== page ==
With plan to move O’Bryant school shelved, many are relieved but question what’s next

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On a sunny day last June, Boston Mayor Michelle Wu called a surprise press conference on Malcolm X Boulevard in Roxbury — just outside the shared campus of two of the city’s largest high schools, the John D. O’Bryant School of Math and Science and the Madison Park Technical Vocational High School.

Joined by Mary Skipper, the superintendent of Boston Public Schools, Wu praised the schools, but noted that space constraints have held them back from expansion and “from having a true home of their own.”

As part of her broader makeover of BPS buildings, known as the Green New Deal for Boston Public Schools, Wu then announced an ambitious proposal to relocate the O’Bryant seven miles away to an educational complex in West Roxbury, left empty after four school closures in 2019, in turn giving room for Madison Park to expand on-site.

But the plan was met with months of community resistance. Many faculty, students and alumni loudly opposed the prospect of moving the O’Bryant from a diverse, central neighborhood to a hard-to-reach and predominantly white corner of the city on the border with Dedham.

Mayor Michelle Wu and School Superintendent Mary Skipper announce their vision for the expansion of Madison Park Technical Vocational High School and John D. O’Bryant School of Mathematics and Science in June 2023. (Jesse Costa/WBUR)

And so the O’Bryant move was abandoned on Tuesday night — just as abruptly as it had been proposed.

In an email to the two school communities, Wu, Skipper and Boston School Committee Chair Jeri Robinson wrote, “With a lack of consensus around moving the O’Bryant School to the West Roxbury Educational Complex, we are halting those plans indefinitely.”

The letter gave little insight into what comes next for the O’Bryant, and implied that the school will remain mostly unmodified at its current Roxbury site, at least while most of the promised renovation and expansion goes forward at neighboring Madison Park.

While many skeptics in the O’Bryant community are relieved that the move has been called off, they’re also grappling with the fact any change is on hold, and that the school is cast back indefinitely into a building that everyone — including Wu and Skipper — agrees is inadequate.

“I feel pretty mixed,” said Nora Paul-Schultz, who has taught physics and engineering at the O’Bryant for the past 10 years.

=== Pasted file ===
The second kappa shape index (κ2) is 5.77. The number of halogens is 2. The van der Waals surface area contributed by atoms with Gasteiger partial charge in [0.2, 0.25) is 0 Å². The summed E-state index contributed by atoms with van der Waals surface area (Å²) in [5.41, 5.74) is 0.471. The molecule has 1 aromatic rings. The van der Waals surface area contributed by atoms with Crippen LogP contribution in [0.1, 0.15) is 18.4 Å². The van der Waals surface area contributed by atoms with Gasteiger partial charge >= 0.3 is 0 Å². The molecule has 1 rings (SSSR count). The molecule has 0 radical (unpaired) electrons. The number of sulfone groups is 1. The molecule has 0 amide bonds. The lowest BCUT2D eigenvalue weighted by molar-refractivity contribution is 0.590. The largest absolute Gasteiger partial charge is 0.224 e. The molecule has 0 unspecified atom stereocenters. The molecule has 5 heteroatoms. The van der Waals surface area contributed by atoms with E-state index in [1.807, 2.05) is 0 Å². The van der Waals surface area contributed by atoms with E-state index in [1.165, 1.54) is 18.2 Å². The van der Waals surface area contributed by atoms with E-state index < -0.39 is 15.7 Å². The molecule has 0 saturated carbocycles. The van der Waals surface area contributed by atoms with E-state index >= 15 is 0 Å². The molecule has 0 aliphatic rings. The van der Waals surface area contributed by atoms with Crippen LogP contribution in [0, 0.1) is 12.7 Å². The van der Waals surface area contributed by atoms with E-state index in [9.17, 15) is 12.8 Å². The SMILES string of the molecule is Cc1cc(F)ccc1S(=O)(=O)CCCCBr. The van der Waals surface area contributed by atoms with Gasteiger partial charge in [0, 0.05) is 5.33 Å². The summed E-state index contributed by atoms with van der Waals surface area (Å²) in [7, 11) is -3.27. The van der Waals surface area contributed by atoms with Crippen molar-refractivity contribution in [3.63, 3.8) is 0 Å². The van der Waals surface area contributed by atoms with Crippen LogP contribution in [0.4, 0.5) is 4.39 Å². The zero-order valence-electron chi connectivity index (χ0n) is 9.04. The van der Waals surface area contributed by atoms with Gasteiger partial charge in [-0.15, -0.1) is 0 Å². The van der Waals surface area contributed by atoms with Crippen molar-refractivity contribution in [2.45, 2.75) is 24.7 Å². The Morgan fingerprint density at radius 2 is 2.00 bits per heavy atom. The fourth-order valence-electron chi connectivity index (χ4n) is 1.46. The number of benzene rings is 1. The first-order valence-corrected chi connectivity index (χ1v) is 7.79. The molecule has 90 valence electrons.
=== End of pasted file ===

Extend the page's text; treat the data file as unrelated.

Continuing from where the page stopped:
“I’m very excited we’re not moving to West Roxbury. And I’m very concerned that the district doesn’t have a plan for the future of our building,” she said.

A reversal of course

The initial outcry against the O’Bryant’s move began to ring out almost immediately after the proposal.

In the weeks after Wu’s announcement, teachers, parents, students and alumni banded together to raise wide-ranging concerns. The group pointed to West Roxbury’s lack of diversity and its remoteness from many parts of the city. For instance, the proposed site is over 90 minutes away from East Boston’s Maverick Square via public transit.

Due to a planned “gut renovation” of the West Roxbury complex, the new O’Bryant wasn’t set to open until fall 2026 at the earliest. But a coalition fronted by O’Bryant teachers and parents convinced city leaders that no matter when it occurred, the move was wrong for the school.

Some joined the opposition early.

Just hours after Wu’s press conference, Erin Murphy, an at-large Boston city councilor and former BPS educator, put out a statement saying that given its student population and after decades in a too-small building, the O’Bryant deserves “a state-of-the-art campus … that is centrally located in the city.”

Of the city’s three exam schools, the O’Bryant’s student body is the most diverse in terms of race, language and socioeconomic status.

While it uses the same competitive selection process as the Boston Latin School and Boston Latin Academy, nearly half of O’Bryant students speak a first language other than English. Sixty percent are classified as low-income and its Black and Latino enrollment hovers near 70%.

With that distinction in mind, City Councilor Julia Mejia, who serves as chair of the council’s committee on education, held a December meeting on the O’Bryant move that ran for nearly five hours.

During testimony at that hearing, BPS officials said they had sought, but not found, an alternative site that worked as well as the West Roxbury campus, which sits on a 14-acre lot equipped with relatively new athletic facilities, including turf fields, tennis courts and a track.

But in the end, by a vote of 9 to 2, the council passed a non-binding resolution opposing the move, and calling for more engagement with O’Bryant parents, students and teachers.

The resolution said that “the viability of the proposed plan should be thoroughly examined, considering factors such as funding availability, construction timelines, transportation logistics and the long-term sustainability of relocating.”

That resolution prompted little in the way of a formal reply from city or district officials. But in  a conversation on WBUR’s Radio Boston almost two weeks later, Wu seemed to signal hesitation.